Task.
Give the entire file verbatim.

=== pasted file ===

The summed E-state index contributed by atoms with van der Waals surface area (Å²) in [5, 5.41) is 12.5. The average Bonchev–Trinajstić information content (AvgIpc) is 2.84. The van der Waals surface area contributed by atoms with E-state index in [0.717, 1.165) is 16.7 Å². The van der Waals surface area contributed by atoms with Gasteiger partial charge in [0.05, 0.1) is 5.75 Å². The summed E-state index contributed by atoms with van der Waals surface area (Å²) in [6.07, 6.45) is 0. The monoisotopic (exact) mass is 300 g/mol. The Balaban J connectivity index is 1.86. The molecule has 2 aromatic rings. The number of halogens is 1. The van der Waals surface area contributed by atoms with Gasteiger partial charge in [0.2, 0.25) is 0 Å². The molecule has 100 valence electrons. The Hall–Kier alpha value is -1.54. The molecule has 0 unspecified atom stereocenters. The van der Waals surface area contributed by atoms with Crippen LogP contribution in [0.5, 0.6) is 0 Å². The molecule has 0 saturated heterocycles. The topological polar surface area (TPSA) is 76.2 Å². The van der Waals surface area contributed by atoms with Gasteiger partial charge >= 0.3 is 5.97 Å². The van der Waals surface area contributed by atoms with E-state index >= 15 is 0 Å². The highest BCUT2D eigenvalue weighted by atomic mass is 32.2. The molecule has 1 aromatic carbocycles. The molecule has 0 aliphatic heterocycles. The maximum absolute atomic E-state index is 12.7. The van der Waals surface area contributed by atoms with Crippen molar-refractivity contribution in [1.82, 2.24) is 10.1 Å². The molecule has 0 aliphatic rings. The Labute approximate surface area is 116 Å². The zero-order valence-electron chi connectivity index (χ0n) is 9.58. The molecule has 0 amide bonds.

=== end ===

The summed E-state index contributed by atoms with van der Waals surface area (Å²) in [5, 5.41) is 12.5. The average Bonchev–Trinajstić information content (AvgIpc) is 2.84. The van der Waals surface area contributed by atoms with E-state index in [0.717, 1.165) is 16.7 Å². The van der Waals surface area contributed by atoms with Gasteiger partial charge in [0.05, 0.1) is 5.75 Å². The summed E-state index contributed by atoms with van der Waals surface area (Å²) in [6.07, 6.45) is 0. The monoisotopic (exact) mass is 300 g/mol. The Balaban J connectivity index is 1.86. The molecule has 2 aromatic rings. The number of halogens is 1. The van der Waals surface area contributed by atoms with Gasteiger partial charge in [0.2, 0.25) is 0 Å². The molecule has 100 valence electrons. The Hall–Kier alpha value is -1.54. The molecule has 0 unspecified atom stereocenters. The van der Waals surface area contributed by atoms with Crippen LogP contribution in [0.5, 0.6) is 0 Å². The molecule has 0 saturated heterocycles. The topological polar surface area (TPSA) is 76.2 Å². The van der Waals surface area contributed by atoms with Gasteiger partial charge >= 0.3 is 5.97 Å². The van der Waals surface area contributed by atoms with E-state index >= 15 is 0 Å². The highest BCUT2D eigenvalue weighted by atomic mass is 32.2. The molecule has 1 aromatic carbocycles. The molecule has 0 aliphatic heterocycles. The maximum absolute atomic E-state index is 12.7. The van der Waals surface area contributed by atoms with Crippen molar-refractivity contribution in [1.82, 2.24) is 10.1 Å². The molecule has 0 aliphatic rings. The Labute approximate surface area is 116 Å². The zero-order valence-electron chi connectivity index (χ0n) is 9.58. The molecule has 0 amide bonds.